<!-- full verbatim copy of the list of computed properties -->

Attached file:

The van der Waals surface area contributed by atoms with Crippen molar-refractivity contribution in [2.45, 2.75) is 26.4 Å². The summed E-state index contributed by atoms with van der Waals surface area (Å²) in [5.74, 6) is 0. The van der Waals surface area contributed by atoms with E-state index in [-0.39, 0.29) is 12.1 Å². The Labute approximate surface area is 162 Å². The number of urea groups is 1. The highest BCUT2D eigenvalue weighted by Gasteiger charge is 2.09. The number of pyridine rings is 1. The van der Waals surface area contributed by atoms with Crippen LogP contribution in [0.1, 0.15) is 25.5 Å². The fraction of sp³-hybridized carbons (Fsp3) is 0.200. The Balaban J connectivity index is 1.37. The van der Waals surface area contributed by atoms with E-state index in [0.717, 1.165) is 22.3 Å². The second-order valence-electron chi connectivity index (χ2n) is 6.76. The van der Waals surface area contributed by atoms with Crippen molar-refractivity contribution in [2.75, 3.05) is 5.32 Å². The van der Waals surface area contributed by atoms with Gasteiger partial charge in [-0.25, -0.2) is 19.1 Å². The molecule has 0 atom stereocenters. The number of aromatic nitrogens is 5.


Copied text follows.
The van der Waals surface area contributed by atoms with Crippen molar-refractivity contribution in [2.45, 2.75) is 26.4 Å². The summed E-state index contributed by atoms with van der Waals surface area (Å²) in [5.74, 6) is 0. The van der Waals surface area contributed by atoms with E-state index in [-0.39, 0.29) is 12.1 Å². The Labute approximate surface area is 162 Å². The number of urea groups is 1. The highest BCUT2D eigenvalue weighted by Gasteiger charge is 2.09. The number of pyridine rings is 1. The van der Waals surface area contributed by atoms with Crippen LogP contribution in [0.1, 0.15) is 25.5 Å². The fraction of sp³-hybridized carbons (Fsp3) is 0.200. The Balaban J connectivity index is 1.37. The van der Waals surface area contributed by atoms with E-state index in [0.717, 1.165) is 22.3 Å². The second-order valence-electron chi connectivity index (χ2n) is 6.76. The van der Waals surface area contributed by atoms with Crippen molar-refractivity contribution in [2.75, 3.05) is 5.32 Å². The van der Waals surface area contributed by atoms with Gasteiger partial charge in [-0.25, -0.2) is 19.1 Å². The molecule has 0 atom stereocenters. The number of aromatic nitrogens is 5.